Zimbabwe's incoming leader Emmerson Mnangagwa emerged from hiding Wednesday, departing from neighboring South Africa to return home in preparation to take power after Robert Mugabe's stunning resignation.
The 75-year-old Mnangagwa fled Zimbabwe after Mugabe fired him earlier this month, leading the military to move in and kick off a series of extraordinary events ending in Mugabe stepping down Tuesday amid impeachment proceedings.
Mnangagwa met with South African President Jacob Zuma in a jovial "courtesy call" before taking a private jet from Johannesburg to Zimbabwe's capital, Harare. He went to ruling party headquarters to be briefed by officials.
He will be sworn in as Zimbabwe's new president Friday morning, the speaker of parliament said, after the ruling ZANU-PF party notified him of its nomination of Mnangagwa to replace Mugabe until the end of the current term next year.
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Several hundred people gathered in anticipation of his first public remarks. Some carried signs with images of him, suggesting a certain level of organization behind the jubilant turnout. Signs read "Welcome back, our hero" and "True to your word, you're back. Welcome."
One man in the crowd, Godwin Nyarugwa, said he was "very ecstatic" and that "we need change in this country, change in everything" after years of economic crisis. Nyarugwa said he had several university degrees but no job, a common theme among Zimbabwe's well-educated population.
"We have to try him and see," he said of Mnangagwa. "If he doesn't come up with something, we need to change him as well."
Zimbabweans were still reeling from Mugabe's resignation. They cheered and danced in the streets of Harare late into the night, thrilled to be rid of a leader whose early promise after the end of white minority rule in 1980 was overtaken by economic collapse, government dysfunction and human rights violations.
Now the focus turns to Mnangagwa, Mugabe's longtime deputy who was pushed aside as unpopular first lady Grace Mugabe positioned herself to replace him and succeed her husband. Mnangagwa fled the country, claiming threats against his life.
That led the military to step in a week ago, opening the door for the ruling party and the people to publicly turn against the president.
It was not clear what the 93-year-old Robert Mugabe and his wife would do next. Mugabe, who was the world's oldest head of state, said in his resignation letter that legal procedures should be followed to install a new president "no later than tomorrow."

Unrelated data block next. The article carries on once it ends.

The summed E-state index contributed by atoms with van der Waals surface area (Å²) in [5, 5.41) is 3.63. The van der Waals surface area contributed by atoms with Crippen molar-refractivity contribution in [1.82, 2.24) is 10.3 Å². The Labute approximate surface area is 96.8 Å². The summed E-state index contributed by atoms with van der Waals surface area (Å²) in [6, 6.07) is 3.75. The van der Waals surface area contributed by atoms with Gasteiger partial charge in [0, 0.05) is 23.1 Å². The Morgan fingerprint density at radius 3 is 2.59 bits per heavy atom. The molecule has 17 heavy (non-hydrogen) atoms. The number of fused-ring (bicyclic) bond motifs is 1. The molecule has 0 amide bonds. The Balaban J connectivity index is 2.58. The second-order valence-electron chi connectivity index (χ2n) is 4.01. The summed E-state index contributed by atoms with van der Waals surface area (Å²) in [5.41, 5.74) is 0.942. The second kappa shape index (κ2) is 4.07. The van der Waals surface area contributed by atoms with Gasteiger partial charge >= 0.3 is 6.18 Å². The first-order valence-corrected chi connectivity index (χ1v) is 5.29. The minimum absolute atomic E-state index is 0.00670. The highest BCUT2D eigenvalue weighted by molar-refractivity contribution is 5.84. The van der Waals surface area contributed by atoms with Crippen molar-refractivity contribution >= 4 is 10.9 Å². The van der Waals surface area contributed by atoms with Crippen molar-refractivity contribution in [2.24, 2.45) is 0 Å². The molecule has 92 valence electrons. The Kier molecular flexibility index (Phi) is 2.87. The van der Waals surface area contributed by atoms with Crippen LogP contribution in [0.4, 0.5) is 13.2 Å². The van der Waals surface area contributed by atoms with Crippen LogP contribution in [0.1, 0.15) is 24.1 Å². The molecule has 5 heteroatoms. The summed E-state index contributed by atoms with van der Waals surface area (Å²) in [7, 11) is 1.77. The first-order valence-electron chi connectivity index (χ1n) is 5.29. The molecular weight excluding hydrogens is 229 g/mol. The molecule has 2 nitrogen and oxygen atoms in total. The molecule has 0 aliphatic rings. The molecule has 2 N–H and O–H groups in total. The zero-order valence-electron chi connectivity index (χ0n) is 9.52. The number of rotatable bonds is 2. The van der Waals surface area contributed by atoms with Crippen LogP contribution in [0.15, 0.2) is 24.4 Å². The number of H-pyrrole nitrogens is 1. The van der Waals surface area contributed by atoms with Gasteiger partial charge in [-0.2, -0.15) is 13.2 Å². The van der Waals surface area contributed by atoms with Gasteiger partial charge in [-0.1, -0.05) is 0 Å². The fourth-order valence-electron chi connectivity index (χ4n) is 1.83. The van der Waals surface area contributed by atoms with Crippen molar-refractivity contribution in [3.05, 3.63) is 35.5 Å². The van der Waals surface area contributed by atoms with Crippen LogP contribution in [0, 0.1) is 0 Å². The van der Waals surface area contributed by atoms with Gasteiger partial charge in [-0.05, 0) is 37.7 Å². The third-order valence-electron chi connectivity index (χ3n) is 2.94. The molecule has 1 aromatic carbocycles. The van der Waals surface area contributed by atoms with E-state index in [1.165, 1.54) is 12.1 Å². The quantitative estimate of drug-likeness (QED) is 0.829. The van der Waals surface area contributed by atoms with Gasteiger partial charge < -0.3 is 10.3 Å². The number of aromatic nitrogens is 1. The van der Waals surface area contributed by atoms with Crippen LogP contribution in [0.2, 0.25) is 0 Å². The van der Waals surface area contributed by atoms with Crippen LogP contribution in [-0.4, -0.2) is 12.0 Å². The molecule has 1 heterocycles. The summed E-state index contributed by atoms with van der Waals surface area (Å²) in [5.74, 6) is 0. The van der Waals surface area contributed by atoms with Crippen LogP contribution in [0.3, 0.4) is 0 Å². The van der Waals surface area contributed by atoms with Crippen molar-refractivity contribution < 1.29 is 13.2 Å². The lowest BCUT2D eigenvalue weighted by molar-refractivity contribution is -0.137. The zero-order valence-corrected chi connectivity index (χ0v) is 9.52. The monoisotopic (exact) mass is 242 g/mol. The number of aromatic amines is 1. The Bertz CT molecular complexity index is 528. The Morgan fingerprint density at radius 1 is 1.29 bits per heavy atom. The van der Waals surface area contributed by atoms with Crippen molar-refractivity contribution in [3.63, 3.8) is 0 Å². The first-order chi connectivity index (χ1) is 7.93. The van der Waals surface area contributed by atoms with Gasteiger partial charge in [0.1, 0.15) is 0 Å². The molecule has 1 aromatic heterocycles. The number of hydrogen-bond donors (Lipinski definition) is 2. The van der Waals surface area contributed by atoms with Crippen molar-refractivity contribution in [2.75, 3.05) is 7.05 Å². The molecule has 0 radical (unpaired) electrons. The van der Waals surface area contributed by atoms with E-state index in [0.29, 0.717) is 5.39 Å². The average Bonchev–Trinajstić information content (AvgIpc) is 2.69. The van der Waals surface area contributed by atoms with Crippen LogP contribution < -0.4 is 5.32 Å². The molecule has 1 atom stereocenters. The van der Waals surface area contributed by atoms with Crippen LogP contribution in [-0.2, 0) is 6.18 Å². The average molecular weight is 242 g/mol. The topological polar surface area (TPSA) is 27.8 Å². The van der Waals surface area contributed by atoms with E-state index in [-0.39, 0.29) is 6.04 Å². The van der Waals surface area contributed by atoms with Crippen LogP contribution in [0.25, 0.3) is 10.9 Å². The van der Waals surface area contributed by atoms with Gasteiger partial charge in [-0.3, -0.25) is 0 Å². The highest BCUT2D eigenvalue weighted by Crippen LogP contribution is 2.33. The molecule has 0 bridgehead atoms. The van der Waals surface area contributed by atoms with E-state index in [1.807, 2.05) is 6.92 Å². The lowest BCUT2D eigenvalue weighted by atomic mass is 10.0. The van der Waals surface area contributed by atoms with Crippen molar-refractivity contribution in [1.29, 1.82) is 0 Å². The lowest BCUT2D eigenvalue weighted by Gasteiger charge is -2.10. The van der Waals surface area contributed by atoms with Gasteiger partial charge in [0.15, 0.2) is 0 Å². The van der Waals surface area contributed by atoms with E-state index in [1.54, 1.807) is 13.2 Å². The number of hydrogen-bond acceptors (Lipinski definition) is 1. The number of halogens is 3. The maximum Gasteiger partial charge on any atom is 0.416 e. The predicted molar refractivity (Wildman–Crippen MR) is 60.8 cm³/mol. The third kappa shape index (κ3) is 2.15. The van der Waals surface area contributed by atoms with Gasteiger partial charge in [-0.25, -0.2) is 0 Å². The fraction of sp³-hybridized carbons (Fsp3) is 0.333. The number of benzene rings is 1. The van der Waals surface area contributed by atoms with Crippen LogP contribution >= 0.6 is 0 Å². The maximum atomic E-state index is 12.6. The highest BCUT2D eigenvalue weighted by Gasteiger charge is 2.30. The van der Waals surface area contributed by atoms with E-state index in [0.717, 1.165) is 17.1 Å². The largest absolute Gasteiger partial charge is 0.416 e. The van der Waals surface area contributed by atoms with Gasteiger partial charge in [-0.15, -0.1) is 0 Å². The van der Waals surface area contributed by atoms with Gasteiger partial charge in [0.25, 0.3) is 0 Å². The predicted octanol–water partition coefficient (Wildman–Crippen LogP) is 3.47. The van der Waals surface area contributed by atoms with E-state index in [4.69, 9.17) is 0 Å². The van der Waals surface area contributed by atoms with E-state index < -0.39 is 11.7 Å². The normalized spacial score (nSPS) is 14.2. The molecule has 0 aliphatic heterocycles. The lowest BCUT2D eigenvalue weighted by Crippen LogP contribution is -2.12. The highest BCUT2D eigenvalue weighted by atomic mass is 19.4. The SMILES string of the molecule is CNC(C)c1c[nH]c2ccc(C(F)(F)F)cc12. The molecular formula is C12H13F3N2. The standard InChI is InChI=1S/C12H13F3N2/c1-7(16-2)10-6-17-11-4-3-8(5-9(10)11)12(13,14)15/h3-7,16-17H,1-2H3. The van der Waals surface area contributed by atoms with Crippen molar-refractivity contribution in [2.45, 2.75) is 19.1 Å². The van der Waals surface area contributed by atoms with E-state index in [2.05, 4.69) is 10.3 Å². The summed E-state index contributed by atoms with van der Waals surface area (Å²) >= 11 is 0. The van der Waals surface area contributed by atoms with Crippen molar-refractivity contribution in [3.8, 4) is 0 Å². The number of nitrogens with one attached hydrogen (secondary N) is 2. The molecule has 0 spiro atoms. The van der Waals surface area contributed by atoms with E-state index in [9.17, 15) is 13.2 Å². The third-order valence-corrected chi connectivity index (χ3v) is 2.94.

Zimbabweans woke up to the first day in 37 years without Mugabe in power. With some nursing hangovers, they looked over newspaper headlines such as "Adios Bob and Ta-ta President."
"I think this change of government is like a new breath of fresh air right across the country," said Patrick Musira on the streets of the capital. "Everyone was engulfed with excitement and they are looking for a better future, a brighter future with work."
Zimbabwe's new leaders are faced with a once-prosperous nation whose economy has collapsed, sending frustrated young people into desperate work as street vendors. Many have left the country altogether.
Mnangagwa is a former justice and defense minister who served for decades as Mugabe's enforcer, a role that earned him the nickname "Crocodile." Many opposition supporters believe he was instrumental in the army killings of thousands of people when Mugabe moved against a political rival in the 1980s.
So far in the current political turmoil Mnangagwa has used inclusive language, saying in a statement hours before Mugabe's resignation that all Zimbabweans should work together to advance their nation.
"Never should the nation be held at ransom by one person ever again, whose desire is to die in office at whatever cost to the nation," Mnangagwa said.
In a commentary, the state-run Zimbabwe Herald newspaper stressed the importance of presidential term limits, saying Mnangagwa "has the best wishes of most Zimbabweans, at least today."
Human rights activists warned that it will take more than replacing Mugabe to change Zimbabwe's fortunes.
"Mugabe the infrastructure, Mugabe the culture, Mugabe the ideology, Mugabe the system — what I prefer to call Mugabism — is still there. And we need to continue fighting," Maureen Kademauga told reporters in Johannesburg.
The activists called for free and fair elections to determine Zimbabwe's future. "The military works on orders," Dewa Mavhinga of Human Rights Watch said. "I believe they were given a command to be nice, to smile, for a while but we should not make the mistake of believing that overnight this was a revolution and everything is over."
AP writer Andrew Meldrum and video journalist Renee Graham reported.